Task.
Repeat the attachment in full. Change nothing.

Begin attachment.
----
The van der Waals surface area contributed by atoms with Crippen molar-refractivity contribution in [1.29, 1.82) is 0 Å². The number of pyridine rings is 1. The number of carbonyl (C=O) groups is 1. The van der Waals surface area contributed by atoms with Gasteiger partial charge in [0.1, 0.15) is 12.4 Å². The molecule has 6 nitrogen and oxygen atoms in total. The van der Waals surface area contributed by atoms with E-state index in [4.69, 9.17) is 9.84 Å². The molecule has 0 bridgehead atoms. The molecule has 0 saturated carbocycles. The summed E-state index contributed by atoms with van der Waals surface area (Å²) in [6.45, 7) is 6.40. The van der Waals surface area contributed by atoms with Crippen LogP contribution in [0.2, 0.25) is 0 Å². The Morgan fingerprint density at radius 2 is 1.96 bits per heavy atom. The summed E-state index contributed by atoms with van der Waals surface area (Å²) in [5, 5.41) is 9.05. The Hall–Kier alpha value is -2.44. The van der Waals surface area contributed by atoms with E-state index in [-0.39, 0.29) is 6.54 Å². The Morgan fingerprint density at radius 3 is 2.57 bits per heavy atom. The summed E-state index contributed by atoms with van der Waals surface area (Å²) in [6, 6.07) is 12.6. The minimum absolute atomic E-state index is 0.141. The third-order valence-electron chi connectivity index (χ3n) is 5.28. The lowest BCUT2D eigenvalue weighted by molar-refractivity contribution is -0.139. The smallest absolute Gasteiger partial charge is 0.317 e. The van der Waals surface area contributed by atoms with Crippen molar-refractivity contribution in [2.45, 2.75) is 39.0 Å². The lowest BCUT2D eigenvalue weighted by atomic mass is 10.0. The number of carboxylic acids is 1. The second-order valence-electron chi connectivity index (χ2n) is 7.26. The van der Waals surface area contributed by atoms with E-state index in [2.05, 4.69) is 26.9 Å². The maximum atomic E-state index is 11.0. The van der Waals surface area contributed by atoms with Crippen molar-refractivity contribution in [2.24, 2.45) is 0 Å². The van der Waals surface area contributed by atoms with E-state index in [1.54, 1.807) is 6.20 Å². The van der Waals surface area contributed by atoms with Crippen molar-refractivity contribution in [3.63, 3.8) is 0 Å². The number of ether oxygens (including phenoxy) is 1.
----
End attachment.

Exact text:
The van der Waals surface area contributed by atoms with Crippen molar-refractivity contribution in [1.29, 1.82) is 0 Å². The number of pyridine rings is 1. The number of carbonyl (C=O) groups is 1. The van der Waals surface area contributed by atoms with Gasteiger partial charge in [0.1, 0.15) is 12.4 Å². The molecule has 6 nitrogen and oxygen atoms in total. The van der Waals surface area contributed by atoms with E-state index in [4.69, 9.17) is 9.84 Å². The molecule has 0 bridgehead atoms. The molecule has 0 saturated carbocycles. The summed E-state index contributed by atoms with van der Waals surface area (Å²) in [6.45, 7) is 6.40. The van der Waals surface area contributed by atoms with Crippen LogP contribution in [0.2, 0.25) is 0 Å². The Morgan fingerprint density at radius 2 is 1.96 bits per heavy atom. The summed E-state index contributed by atoms with van der Waals surface area (Å²) in [5, 5.41) is 9.05. The Hall–Kier alpha value is -2.44. The van der Waals surface area contributed by atoms with E-state index in [-0.39, 0.29) is 6.54 Å². The Morgan fingerprint density at radius 3 is 2.57 bits per heavy atom. The summed E-state index contributed by atoms with van der Waals surface area (Å²) in [6, 6.07) is 12.6. The minimum absolute atomic E-state index is 0.141. The third-order valence-electron chi connectivity index (χ3n) is 5.28. The lowest BCUT2D eigenvalue weighted by molar-refractivity contribution is -0.139. The smallest absolute Gasteiger partial charge is 0.317 e. The van der Waals surface area contributed by atoms with Crippen molar-refractivity contribution in [2.45, 2.75) is 39.0 Å². The lowest BCUT2D eigenvalue weighted by atomic mass is 10.0. The number of carboxylic acids is 1. The second-order valence-electron chi connectivity index (χ2n) is 7.26. The van der Waals surface area contributed by atoms with E-state index in [2.05, 4.69) is 26.9 Å². The maximum atomic E-state index is 11.0. The van der Waals surface area contributed by atoms with Crippen molar-refractivity contribution in [2.24, 2.45) is 0 Å². The van der Waals surface area contributed by atoms with E-state index in [1.54, 1.807) is 6.20 Å². The van der Waals surface area contributed by atoms with Crippen molar-refractivity contribution in [3.63, 3.8) is 0 Å². The number of ether oxygens (including phenoxy) is 1.